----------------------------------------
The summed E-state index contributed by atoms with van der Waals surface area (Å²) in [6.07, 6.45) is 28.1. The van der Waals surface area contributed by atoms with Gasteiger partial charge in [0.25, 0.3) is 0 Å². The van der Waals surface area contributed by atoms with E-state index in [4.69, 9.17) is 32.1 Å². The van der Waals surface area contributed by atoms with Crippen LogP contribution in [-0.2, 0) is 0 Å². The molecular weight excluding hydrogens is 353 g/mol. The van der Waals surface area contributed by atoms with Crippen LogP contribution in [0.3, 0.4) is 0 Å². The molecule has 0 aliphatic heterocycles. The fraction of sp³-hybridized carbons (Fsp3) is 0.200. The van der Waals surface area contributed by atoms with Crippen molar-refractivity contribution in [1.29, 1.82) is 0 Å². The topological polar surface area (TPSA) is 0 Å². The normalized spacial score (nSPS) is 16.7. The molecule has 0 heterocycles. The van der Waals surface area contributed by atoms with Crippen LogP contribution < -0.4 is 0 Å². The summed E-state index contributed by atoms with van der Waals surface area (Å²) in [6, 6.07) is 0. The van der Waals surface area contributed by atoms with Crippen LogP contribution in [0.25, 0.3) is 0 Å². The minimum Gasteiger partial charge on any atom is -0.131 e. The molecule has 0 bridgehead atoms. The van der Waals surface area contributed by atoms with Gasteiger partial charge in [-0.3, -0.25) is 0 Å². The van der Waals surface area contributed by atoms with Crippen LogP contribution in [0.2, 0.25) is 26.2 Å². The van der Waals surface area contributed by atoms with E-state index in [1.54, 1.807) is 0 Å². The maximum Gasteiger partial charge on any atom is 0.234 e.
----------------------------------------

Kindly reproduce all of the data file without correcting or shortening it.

The summed E-state index contributed by atoms with van der Waals surface area (Å²) in [6.07, 6.45) is 28.1. The van der Waals surface area contributed by atoms with Gasteiger partial charge in [0.25, 0.3) is 0 Å². The van der Waals surface area contributed by atoms with E-state index in [4.69, 9.17) is 32.1 Å². The van der Waals surface area contributed by atoms with Crippen LogP contribution in [-0.2, 0) is 0 Å². The molecular weight excluding hydrogens is 353 g/mol. The van der Waals surface area contributed by atoms with Crippen LogP contribution in [0.3, 0.4) is 0 Å². The molecule has 0 aliphatic heterocycles. The fraction of sp³-hybridized carbons (Fsp3) is 0.200. The van der Waals surface area contributed by atoms with Crippen molar-refractivity contribution in [1.29, 1.82) is 0 Å². The topological polar surface area (TPSA) is 0 Å². The normalized spacial score (nSPS) is 16.7. The molecule has 0 heterocycles. The van der Waals surface area contributed by atoms with Crippen LogP contribution < -0.4 is 0 Å². The summed E-state index contributed by atoms with van der Waals surface area (Å²) in [6, 6.07) is 0. The van der Waals surface area contributed by atoms with Crippen LogP contribution in [0.25, 0.3) is 0 Å². The minimum Gasteiger partial charge on any atom is -0.131 e. The molecule has 0 bridgehead atoms. The van der Waals surface area contributed by atoms with Gasteiger partial charge in [-0.3, -0.25) is 0 Å². The van der Waals surface area contributed by atoms with Crippen LogP contribution in [0.2, 0.25) is 26.2 Å². The van der Waals surface area contributed by atoms with E-state index in [1.54, 1.807) is 0 Å². The maximum Gasteiger partial charge on any atom is 0.234 e.